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As you may have noticed, you now have the possibility of using var declarations in X++. These declarations have the form:
var age = 28;
var fruitName = "Banana";
In other words, the compiler will calculate the type of the declared entity from the expression on the right hand side of the declaration assignment.
Note, that the entities that are declared in this way are still strongly typed; Intellisense and the compiler will know that value is of type int, and fruitName is of type str.
In this case, you can argue that there is no real benefit to using var. You could just as easily have written
int age = 28;
str fruitName = "Banana";
However, there are cases where declarations can become much more legible with this new syntax. Consider the following:
var c1 = new System.Collections.ArrayList();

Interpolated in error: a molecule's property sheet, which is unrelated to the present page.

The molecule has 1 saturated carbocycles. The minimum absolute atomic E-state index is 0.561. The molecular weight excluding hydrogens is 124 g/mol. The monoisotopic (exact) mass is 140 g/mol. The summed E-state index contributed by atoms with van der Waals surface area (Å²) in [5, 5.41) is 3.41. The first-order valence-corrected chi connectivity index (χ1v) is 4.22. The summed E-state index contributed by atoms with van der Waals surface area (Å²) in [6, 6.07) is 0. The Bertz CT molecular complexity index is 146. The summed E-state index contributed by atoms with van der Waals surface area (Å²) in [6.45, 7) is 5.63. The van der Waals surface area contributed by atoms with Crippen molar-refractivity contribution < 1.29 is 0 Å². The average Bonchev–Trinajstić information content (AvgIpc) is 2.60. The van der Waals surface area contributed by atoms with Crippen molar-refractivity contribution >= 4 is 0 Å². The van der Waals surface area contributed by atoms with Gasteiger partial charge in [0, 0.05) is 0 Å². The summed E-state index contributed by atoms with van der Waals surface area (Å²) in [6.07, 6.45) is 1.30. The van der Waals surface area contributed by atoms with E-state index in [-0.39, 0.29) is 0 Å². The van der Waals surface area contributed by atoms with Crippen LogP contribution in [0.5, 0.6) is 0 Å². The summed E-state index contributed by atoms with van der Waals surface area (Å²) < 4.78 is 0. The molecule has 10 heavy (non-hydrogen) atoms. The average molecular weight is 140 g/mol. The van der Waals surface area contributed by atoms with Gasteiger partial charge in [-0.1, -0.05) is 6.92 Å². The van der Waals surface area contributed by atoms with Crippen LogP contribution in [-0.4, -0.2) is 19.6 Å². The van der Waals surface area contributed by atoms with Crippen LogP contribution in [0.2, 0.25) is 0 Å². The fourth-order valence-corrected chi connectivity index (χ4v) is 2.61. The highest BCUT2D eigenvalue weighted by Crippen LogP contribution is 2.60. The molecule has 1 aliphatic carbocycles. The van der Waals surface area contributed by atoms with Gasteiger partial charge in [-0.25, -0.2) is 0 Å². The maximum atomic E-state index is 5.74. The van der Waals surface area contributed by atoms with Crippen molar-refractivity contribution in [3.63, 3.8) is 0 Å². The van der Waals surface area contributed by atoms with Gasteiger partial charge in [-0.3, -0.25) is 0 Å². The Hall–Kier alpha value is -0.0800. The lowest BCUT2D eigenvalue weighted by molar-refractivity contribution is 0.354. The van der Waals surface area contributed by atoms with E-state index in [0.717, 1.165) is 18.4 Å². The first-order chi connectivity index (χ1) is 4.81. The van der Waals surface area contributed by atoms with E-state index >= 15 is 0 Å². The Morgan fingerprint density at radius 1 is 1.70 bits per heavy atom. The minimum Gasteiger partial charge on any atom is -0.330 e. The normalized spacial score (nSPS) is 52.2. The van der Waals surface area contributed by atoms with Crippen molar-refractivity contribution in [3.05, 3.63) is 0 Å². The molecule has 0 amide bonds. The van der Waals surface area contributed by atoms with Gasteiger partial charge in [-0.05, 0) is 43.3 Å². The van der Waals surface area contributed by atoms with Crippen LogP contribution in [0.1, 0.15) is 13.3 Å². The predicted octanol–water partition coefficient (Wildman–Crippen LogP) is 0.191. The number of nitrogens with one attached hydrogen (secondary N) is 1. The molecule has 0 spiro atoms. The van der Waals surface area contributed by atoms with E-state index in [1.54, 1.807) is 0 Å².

System.Collections.ArrayList c2 = new System.Collections.ArrayList();
I think you will agree that the former is more legible than the latter.
Also, we will need var going forward in cases where the compiler will have to deal with types that are not actually describable in the core language.
There are cases where I would suggest not using the var syntax though. Imagine that you are a diligent developer that wants to code against contracts, rather than against implementations. You would therefore write:
IDrivable c = new Car();
because you are deliberately seeking to use only the methods available on the interface in your code. There is a similar case involving base classes. Assume the natural inheritance between animals, where a horse is-an animal. It would make perfect sense for a developer to do:
Animal a = new Horse();
The compiler will only allow methods on Animal to be called. If you instead used var here, the compiler would use the types on the right hand side, Car and Horse respectively, allowing the developer to access things that they probably shouldn't.
With these few caveats in mind, go forth and use var!
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